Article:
Legislative Agenda: Stakeholders urge Reps to probe N150bn PTF

Elizabeth AtimeJuly 25, 20235 min

According to the House Leader, the Legislative Agenda is a culmination of tireless efforts, broad consultations, and dedicated research aimed at addressing the critical challenges facing the country.


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Stakeholders have tasked the Tenth (10th) House of Representatives to investigate the N150 billion Police Trust Fund (PTF) given that much hasn’t changed since the establishment of the pool fund.

They also called for a revisit of the four gender bills, which failed to pass in the Ninth (9th) National Assembly, and an amendment to the Universal Basic Education Commission 2004, to make it a management body that responsible for payment of basic education for teacher’s salaries, instead of an intervention body.

These views were aired at the Townhall on the 10th House of Representatives Legislative Agenda held at Transcorp Hilton, Abuja.


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Executive Director, Rule of Law & Accountability Advocacy Centre, Ikechukwu Nwanguma, in his presentation, urged the National Assembly to investigate the N150 billion Police Trust Fund, which was created to tackle insecurity in the country.

“Why has insecurity in the country remained persistent? We need to get answers to this question If there’s no accountability and transparency then, we cannot make any headways.”

Mwanguma also called for a further probe of substandard equipment alleged to have been bought by the agency, which the Independent Corrupt Practice Commission (ICPC) was investigating.

“We need to know what is happening to that investigation as embarked upon by ICPC.”

The representatives of Nigeria Union of Teachers, Barr. Okoroafor Okechukwu, called for a National Teacher’s Scheme.

“Funding of Basic Education should be treated as a first-line charge from the Federation Account. The government must not commercialise education as they recently did by increasing school fees of Unity schools and universities.

“There is a need for the amendment of the Universal Basic Education Commission Act 2004, to make it a management body instead of an intervention body that will be charged with the responsibility of payment of Basic Education teacher’s salaries.


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According to Ms. Ebere Ifendu, President of Women in Politics Forum (WIPP), the gender bills that failed in the 9th National Assembly will be re-presented for consideration.

“The five gender bills that failed to pass in the ninth National Assembly will be represented in the 10th Assembly.  We have seen that all over the world, countries without affirmative action laws do not have adequate representation of women.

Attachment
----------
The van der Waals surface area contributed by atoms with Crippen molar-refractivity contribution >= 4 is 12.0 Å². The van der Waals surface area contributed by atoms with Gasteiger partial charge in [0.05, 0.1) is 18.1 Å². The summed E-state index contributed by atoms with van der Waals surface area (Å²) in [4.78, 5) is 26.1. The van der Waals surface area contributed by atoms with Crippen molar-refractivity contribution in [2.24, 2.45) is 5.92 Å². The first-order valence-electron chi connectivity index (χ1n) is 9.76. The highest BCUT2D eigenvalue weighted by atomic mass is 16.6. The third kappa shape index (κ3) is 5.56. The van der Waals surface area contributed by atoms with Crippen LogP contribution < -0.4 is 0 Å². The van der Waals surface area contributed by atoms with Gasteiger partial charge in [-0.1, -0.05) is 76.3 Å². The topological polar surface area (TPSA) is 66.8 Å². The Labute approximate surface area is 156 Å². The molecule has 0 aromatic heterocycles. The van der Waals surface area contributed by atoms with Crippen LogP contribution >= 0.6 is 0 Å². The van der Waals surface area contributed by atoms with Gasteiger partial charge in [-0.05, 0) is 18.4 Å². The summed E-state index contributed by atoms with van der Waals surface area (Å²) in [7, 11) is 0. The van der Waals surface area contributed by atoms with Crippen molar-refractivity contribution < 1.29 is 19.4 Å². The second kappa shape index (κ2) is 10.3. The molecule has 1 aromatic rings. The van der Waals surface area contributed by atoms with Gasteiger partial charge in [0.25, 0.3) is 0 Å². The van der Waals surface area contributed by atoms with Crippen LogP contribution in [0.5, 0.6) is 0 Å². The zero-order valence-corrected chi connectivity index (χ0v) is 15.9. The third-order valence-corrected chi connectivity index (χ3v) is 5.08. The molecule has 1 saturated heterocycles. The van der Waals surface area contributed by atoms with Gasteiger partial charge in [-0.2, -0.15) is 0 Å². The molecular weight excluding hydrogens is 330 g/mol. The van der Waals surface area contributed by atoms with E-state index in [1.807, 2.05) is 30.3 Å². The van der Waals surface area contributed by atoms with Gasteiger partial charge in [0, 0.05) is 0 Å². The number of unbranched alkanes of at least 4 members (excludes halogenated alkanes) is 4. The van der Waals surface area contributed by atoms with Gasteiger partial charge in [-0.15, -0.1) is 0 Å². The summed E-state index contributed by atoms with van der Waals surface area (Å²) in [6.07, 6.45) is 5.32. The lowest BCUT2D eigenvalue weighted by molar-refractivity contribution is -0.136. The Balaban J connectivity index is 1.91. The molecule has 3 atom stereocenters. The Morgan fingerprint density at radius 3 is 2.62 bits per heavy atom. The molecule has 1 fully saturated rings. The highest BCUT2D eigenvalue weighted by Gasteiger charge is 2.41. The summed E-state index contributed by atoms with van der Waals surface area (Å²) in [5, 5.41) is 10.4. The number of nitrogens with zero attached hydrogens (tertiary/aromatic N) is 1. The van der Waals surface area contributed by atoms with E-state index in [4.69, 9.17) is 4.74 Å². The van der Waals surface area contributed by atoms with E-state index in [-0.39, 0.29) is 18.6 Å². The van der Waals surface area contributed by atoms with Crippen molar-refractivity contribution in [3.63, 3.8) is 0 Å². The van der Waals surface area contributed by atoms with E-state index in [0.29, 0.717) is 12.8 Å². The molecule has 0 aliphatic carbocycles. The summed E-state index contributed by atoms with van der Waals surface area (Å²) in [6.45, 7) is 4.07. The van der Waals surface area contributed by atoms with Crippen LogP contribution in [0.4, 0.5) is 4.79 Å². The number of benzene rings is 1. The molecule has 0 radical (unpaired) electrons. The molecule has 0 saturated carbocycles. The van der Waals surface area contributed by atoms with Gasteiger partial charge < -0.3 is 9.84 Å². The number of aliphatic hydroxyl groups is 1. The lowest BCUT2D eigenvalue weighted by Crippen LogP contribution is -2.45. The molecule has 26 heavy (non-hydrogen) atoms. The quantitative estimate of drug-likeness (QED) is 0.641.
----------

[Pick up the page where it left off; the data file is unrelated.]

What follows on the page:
Take for instance Rwanda which is leading in women’s representation in the world, look at Sierra Leone which just passed the gender law you can see that in the last election, they had 17 women representatives but in the elections that just held recently in the country, women won 23 seats in the parliament. That is why we are counting on the legislature to give us a law that will increase the number of women in parliament,” she noted.


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In his opening remarks, the Majority Leader, Rep. Julius Ihonvbere, who chaired the Ad-hoc Committee on Legislative Agenda, said all inputs, comments, and views expressed at the meeting will be reflected in the document that the House will adopt as their legislative agenda.

“Today marks a pivotal moment in our nation’s history as we receive input to build a comprehensive blueprint to drive progress, prosperity, and inclusivity across our great nation. Though I chaired the Ad-Hoc Committee in the 9th Assembly, this is the first time we are having such a diverse group to consult with. Our efforts to get inputs from you all today is reflective of the content of our perceptions, policies, and commitments to deepen and expand the democratic space in our nation. I join Mr. Speaker in welcoming you all.

As representatives of the people, we are entrusted with the enormous responsibility of shaping the trajectory of our country’s development through our representation of the 360 constituencies in the country. The Legislative Agenda is a culmination of tireless efforts, broad consultations, and dedicated research aimed at addressing the critical challenges facing our nation while seizing the abundant opportunities that lie ahead.

Our vision for Nigeria is one of a prosperous and vibrant nation where every citizen can achieve their full potential. We envision a Nigeria where the economy is robust and diversified, infrastructure is world-class, education is transformative, healthcare is accessible to all, and governance is transparent and accountable.

This vision transcends partisan lines, and it is the collective aspiration of every Nigerian. For us in the House of Representatives, our vision is to work together, collaborate with other arms of government, and engage with stakeholders to create an environment where all Nigerians can reach the highest points of their creative and productive abilities.”


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The House Leader further reiterated that the Legislative Agenda will set out an aggregation of policies and promises.

“It is a commitment to the people of Nigeria to build a brighter future for all. The challenges before us are great, but so is our determination to overcome them.”




Elizabeth Atime

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